Verse > Anthologies > Harriet Monroe, ed. > Poetry: A Magazine of Verse, 1912–22
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Harriet Monroe, ed. (1860–1936).  Poetry: A Magazine of Verse.  1912–22.
 
Postponement
By Henry B. Fuller
 
  WHEN Albert F. McComb
Died in his native Dodgetown
At the age of sixty-odd,
People said—the few who said anything at all—
That he had lived a futile life,        5
And that Europe was to blame:
His continual hankering after the Old World
Had made him a failure in the New.
 
  At seventeen he was reading In Dickens-land, just out,
And Ruskin’s Stones of Venice,        10
And Maudle’s Life of Raphael;
And he was never the same afterward.
He decided on romance.
Romance, with Albert, was always a good bit back,
And some distance away—        15
Least of all in booming Dodgetown,
In the year of grace eighteen-seventy-three.
There was Shelley poetizing in Pisa
(Thirty-five years before Albert was born);
And there was Byron with his countess        20
In that conspiratorial old palace at Ravenna
(Four thousand wide miles from Main Street,
Or more). Et cetera.
 
  At twenty-one Albert “took a position”,
But he never put his heart into the work.        25
At twenty-five he might have bought a share in the business;
But, “No,” he said, “I may cross over soon;
Let me be foot-free, and fancy-free—no entanglements here.”
 
  When he was twenty-six
Adelaide Waters, tired of waiting,        30
Married an ambitious young hardware-dealer,
And on the whole did well.
But Albert cared little:
“She” was waiting on the other side.
 
  Early he became a boarder,        35
And a boarder he continued to be.
“Why tie myself up with property?” he asked;
“The time will come, and I must be without constraint.”
 
  Thus, without constraint, without career, without estate,
Without home and family,        40
He waited for the great hour,
Living on slick steel-engravings,
And flushed, mendacious chromo-lithographs,
And ecstatic travel-books penned by forlorn English spinsters.
 
  In the new West others wooed Fortune and won her;        45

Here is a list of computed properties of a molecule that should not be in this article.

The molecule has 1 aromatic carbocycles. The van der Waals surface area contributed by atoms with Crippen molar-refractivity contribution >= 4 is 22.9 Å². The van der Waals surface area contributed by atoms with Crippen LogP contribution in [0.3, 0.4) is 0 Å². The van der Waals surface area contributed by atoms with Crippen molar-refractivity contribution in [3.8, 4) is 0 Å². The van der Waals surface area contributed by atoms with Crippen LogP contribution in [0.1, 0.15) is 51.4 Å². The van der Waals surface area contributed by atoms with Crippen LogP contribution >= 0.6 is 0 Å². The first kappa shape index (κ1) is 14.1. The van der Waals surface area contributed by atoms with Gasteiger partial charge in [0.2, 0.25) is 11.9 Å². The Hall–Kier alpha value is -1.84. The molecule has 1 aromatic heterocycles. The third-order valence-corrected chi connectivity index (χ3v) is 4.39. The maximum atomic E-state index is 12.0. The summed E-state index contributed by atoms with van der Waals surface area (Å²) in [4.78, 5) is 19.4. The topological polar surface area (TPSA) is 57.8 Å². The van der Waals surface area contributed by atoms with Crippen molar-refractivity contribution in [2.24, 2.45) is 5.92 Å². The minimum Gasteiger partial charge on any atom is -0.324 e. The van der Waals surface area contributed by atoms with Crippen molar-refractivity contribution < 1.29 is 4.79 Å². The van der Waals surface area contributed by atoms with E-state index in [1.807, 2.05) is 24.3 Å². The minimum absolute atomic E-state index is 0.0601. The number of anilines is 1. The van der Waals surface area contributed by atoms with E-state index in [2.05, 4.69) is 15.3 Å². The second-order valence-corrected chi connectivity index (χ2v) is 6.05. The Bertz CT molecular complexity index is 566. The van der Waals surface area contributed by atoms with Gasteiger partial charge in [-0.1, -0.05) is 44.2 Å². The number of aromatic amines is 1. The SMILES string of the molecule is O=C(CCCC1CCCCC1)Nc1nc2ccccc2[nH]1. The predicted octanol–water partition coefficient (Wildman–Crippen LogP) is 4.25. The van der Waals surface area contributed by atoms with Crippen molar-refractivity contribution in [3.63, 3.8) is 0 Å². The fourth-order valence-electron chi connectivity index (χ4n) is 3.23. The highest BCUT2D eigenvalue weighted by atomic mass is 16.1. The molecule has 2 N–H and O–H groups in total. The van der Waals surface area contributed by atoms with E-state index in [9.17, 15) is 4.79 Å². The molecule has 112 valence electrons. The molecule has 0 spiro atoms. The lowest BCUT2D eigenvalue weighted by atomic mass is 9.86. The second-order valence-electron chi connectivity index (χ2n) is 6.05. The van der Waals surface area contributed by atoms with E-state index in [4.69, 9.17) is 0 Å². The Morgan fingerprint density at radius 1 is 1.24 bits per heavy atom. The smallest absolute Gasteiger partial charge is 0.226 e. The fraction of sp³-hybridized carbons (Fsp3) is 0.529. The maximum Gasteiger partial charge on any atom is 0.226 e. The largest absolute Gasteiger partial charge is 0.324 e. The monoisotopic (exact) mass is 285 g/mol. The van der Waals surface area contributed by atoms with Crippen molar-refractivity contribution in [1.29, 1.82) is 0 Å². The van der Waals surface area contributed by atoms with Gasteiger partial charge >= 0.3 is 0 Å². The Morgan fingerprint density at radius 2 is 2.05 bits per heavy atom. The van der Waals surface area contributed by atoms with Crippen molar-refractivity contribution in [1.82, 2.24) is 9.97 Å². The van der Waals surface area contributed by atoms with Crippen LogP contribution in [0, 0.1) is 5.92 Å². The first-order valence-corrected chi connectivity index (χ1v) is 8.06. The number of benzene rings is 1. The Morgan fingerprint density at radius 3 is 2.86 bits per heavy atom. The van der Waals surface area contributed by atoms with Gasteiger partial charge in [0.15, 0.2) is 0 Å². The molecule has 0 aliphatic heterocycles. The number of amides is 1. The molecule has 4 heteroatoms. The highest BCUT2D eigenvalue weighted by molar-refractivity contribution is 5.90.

But Albert was spending fortune on fortune abroad
Before he had fairly learned to pay his way at home.
He lived in a palace on the Lung’ Arno:
He saw the yellow river plainly enough
From the back window of the two-story frame on Ninth Street.        50
He went to the office in a plum-colored coat,
Of the cut of the early ’twenties,
And a voluminous stock—
Though others might see but “mixed goods”
And a four-in-hand.        55
Some damsel, principessa or contadina,
Hung on his lips, or carelessly betrayed his heart;
And he, the young poet—
Though he had never written a line
(Such stuff as this having not yet been invented)—        60
Lay down in dreamless slumber beside Keats,
Close to the walls of Rome.
 
  Some years passed by,
But Albert never budged from home.
Savings grew slowly; no kindly patron appeared; no rich relation died.        65
But less and less did Albert live
In terms of Dodgetown and of Caldwell County.
It was all Lambeth and Lincoln’s Inn and Bridgewater House;
The Schwarzwald and the Forest of Arden;
The cypresses of Verona, the cascades of Tivoli,        70
And the Pincian Hill.
 
  At forty Albert was getting a lukewarm salary for lukewarm work;
And some small five-and-a-half per-cent investments
Brought in three hundred and thirty dollars extra per annum.
“In two or three years I shall risk going,” he would say;        75
“And then…!”
 
  But if Albert stayed single, all his sisters did not;
And if he himself kept on living, several of his adult relatives died;
And when he was fifty-two a bunch of grand-nieces
Asked him to help on their grocery bills,        80
And to see that their mortgage-interest got paid on time.
Other things of like nature happened,
And Albert presently perceived that not every single man
Can escape the obligations and responsibilities of the married state.
“Well, I must wait,” he said;        85
And he began to collect views of the Dolomites.
 
  Albert prosed along past sixty,
As our muse indicated at the start.
His young relatives grew up,
And some of them married;        90
And those who remained single
Were cared for by their sisters’ husbands.
And one day Albert got word
That a wealthy cousin, twice removed,
Who had made millions out of the Michigan forests,        95
And had multiplied them into tens of millions on the stock exchange,
And whom he had not heard from for twenty years,
Had “crossed,” as Albert liked to say,
And had left him a fortune indeed.
 
  Albert sent for steamship folders;        100
But a dubious July
Was followed by a frenetic August.
The ancient world,
So grandiose and so romantic
To Albert’s steadfast eyes,        105
Went mad.
“‘Man marks the earth with ruin,’” he mused;
“But ‘his control—Stops with the….’”
Yet the sea itself was become a shambles,
And the realm of faery, beyond,        110
A trampled mire of blood and wreckage.
 
  Albert stood on the brink of things, as ever.
But the earth heaved beneath his feet,
And the fabric reared through forty years fell in ruin on his head.
“There will be no peace in my time,” he murmured;        115
“Nor any salve in generations.
For me there is no world at all—
What is my million, here?”
 
  Albert retired.
He studied the stripes in the wall-paper        120
And considered his weak old hands on the counterpane.
His eyes were become too dim to see the Here and Now,
Or to divine the local glories Just About to Be.
In a negative way he had been a good enough man;
And, “Heaven will do,” he sighed;        125
“But—has it a Val d’Arno, a Villa d’Este,
Or….”
But you, kind friend and reader,
Shall have the last word here;
And mind you choose it well.        130
 
 
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